Researchers at Washington University in St. Louis have published findings that indicate women who drink alcohol regularly while young may increase their lifetime risk for breast cancer. The authors argue that young women should drink less than a glass a day, but also say they have not studied wine specifically.
Several past scientific studies have addressed the relationship between alcohol consumption and cancer, but this work focused on the effect of the timing of alcohol exposure. Published in the Journal of the National Cancer Institute, the study considered 91,005 mothers who participated in the Nurses’ Health Study II from 1989 through 2009. None had a history of breast cancer at the outset, and all were polled on their alcohol consumption in early life. The 20-year investigation tracked subjects’ alcohol consumption and followed the development of breast cancer and proliferative benign breast disease (BBD), a known predictor of breast cancer.
According to Ying Liu, instructor at Washington University School of Medicine and lead author, her team found that a woman’s drinking habits between menarche (the time of her first menstrual period) and her first full-term pregnancy have a linear relationship to her breast cancer risk. For every 10 grams per day of alcohol consumed on average during this time period, a woman’s likelihood of developing breast cancer increases by 11 percent, and her likelihood of developing BBD increases by 16 percent. (A typical 5-ounce glass of wine contains about 14 grams of alcohol.)
Put simply, Liu told Wine Spectator, “The more you drink before [your] first pregnancy, the higher the risk of breast cancer.”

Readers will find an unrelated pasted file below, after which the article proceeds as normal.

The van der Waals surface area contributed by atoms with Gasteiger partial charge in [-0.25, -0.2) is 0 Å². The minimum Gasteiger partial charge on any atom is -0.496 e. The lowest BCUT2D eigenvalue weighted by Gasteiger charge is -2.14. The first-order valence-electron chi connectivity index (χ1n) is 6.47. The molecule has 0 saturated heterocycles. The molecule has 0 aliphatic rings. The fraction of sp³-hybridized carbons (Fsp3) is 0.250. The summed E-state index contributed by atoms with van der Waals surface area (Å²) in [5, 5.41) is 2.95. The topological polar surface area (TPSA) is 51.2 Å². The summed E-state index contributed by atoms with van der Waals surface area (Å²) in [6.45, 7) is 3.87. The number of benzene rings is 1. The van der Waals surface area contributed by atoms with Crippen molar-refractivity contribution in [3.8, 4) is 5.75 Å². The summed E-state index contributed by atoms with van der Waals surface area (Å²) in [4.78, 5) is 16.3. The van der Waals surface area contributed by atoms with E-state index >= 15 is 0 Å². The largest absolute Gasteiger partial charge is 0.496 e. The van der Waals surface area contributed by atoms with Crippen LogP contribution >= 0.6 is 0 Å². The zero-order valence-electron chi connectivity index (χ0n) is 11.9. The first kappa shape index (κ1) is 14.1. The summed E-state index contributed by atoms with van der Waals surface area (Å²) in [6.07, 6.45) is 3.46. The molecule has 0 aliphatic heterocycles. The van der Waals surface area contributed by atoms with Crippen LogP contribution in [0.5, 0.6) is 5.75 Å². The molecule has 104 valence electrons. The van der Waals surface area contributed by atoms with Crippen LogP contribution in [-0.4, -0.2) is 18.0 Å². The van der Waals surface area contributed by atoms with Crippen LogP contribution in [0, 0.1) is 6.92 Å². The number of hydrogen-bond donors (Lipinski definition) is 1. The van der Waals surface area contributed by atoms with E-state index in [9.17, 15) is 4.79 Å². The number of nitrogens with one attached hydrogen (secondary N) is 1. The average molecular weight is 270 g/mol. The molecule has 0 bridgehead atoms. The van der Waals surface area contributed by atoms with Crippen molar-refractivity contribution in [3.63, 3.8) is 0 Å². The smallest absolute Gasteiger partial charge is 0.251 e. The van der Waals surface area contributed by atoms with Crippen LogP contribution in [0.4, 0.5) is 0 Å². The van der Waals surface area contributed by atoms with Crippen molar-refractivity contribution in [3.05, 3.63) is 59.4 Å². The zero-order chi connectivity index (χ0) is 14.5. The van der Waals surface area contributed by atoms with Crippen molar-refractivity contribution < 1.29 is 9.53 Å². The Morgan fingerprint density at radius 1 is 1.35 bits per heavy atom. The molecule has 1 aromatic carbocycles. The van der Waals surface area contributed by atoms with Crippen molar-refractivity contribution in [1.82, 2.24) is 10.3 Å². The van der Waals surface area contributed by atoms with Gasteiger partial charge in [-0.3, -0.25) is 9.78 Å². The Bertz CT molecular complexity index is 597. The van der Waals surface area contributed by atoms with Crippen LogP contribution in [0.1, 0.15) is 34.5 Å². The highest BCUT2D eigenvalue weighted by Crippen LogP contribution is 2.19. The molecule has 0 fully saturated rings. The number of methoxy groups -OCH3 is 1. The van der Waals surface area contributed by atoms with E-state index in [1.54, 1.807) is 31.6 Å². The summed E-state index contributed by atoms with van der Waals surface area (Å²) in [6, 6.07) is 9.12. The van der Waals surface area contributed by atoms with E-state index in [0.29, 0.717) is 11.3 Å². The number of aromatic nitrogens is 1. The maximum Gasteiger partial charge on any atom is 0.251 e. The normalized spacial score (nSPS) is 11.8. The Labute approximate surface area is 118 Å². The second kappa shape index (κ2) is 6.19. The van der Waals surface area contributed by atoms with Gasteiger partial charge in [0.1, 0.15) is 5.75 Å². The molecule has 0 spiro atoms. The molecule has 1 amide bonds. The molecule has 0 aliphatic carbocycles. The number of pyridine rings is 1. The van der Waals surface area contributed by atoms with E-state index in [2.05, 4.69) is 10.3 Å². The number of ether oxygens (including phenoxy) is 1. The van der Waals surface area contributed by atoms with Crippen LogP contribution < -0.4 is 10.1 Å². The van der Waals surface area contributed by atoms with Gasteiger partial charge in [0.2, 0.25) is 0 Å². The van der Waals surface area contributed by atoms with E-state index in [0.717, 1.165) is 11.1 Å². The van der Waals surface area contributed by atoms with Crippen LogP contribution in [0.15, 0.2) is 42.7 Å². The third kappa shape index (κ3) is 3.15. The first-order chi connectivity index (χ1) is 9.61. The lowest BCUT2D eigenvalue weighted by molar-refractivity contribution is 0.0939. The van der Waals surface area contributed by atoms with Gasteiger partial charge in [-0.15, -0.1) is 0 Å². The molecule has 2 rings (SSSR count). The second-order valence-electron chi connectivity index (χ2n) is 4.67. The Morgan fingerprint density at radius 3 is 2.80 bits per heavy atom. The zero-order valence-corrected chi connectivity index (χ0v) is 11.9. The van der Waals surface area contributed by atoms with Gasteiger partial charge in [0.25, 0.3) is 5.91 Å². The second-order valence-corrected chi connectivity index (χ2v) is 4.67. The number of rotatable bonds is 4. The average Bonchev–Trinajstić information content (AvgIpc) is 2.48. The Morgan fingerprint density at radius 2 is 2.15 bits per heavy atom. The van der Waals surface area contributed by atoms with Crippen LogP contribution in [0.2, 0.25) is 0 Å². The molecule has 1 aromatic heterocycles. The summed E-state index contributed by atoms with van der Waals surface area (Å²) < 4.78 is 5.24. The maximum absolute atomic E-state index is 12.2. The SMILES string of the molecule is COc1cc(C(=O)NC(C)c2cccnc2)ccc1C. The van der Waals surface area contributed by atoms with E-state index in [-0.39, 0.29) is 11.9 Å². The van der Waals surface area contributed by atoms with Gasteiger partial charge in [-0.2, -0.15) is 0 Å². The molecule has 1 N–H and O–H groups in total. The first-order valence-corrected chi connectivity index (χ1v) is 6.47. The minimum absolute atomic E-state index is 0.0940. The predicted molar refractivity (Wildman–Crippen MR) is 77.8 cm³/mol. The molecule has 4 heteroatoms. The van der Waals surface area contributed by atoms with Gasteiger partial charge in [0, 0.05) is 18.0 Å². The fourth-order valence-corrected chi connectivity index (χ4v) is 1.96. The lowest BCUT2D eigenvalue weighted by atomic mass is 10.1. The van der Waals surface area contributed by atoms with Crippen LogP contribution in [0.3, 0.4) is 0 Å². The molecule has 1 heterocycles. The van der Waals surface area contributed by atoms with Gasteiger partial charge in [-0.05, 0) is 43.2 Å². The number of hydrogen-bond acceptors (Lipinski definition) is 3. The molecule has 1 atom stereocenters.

Why does the time period between menarche and the first pregnancy matter so much? “Breast tissue undergoes rapid cellular proliferation during this time,” said Liu, making the body more susceptible to carcinogens. Pregnancy “induces the full differentiation of the breast tissue,” which lessens the impact of carcinogenic exposure. Subsequent pregnancies strengthen this effect. Irrespective of alcohol consumption, there is considerable evidence that a woman increases her breast cancer risk when the interval between menarche and first pregnancy is longer.
Thus Liu was not surprised that alcohol, which previous studies have pegged as a carcinogen, should affect breast cancer risk when consumed regularly during this critical period in a woman’s life. “I think young women should consider [reducing] their alcohol intake to less than one drink a day, based on our study,” Liu said.
The Washington University study did not consider whether various types of alcohol could have different effects. Liu noted that future research would do well to distinguish wine, beer and liquor consumption when polling its subjects. It’s possible that red wine may affect cancer development differently from other types of alcohol because of the presence of antioxidants, whose ability to fight cancer has been a subject of debate in recent years. And those worried about cancer must weigh the potential cost of not drinking against the proven benefits of red wine in fighting heart disease.
Liu and her team will next focus on potentially protective agents that could counter the adverse effects they have found in alcohol. She hypothesizes that exercise and a high-fiber diet during the window between menarche and first pregnancy could protect women from lifetime breast cancer risk.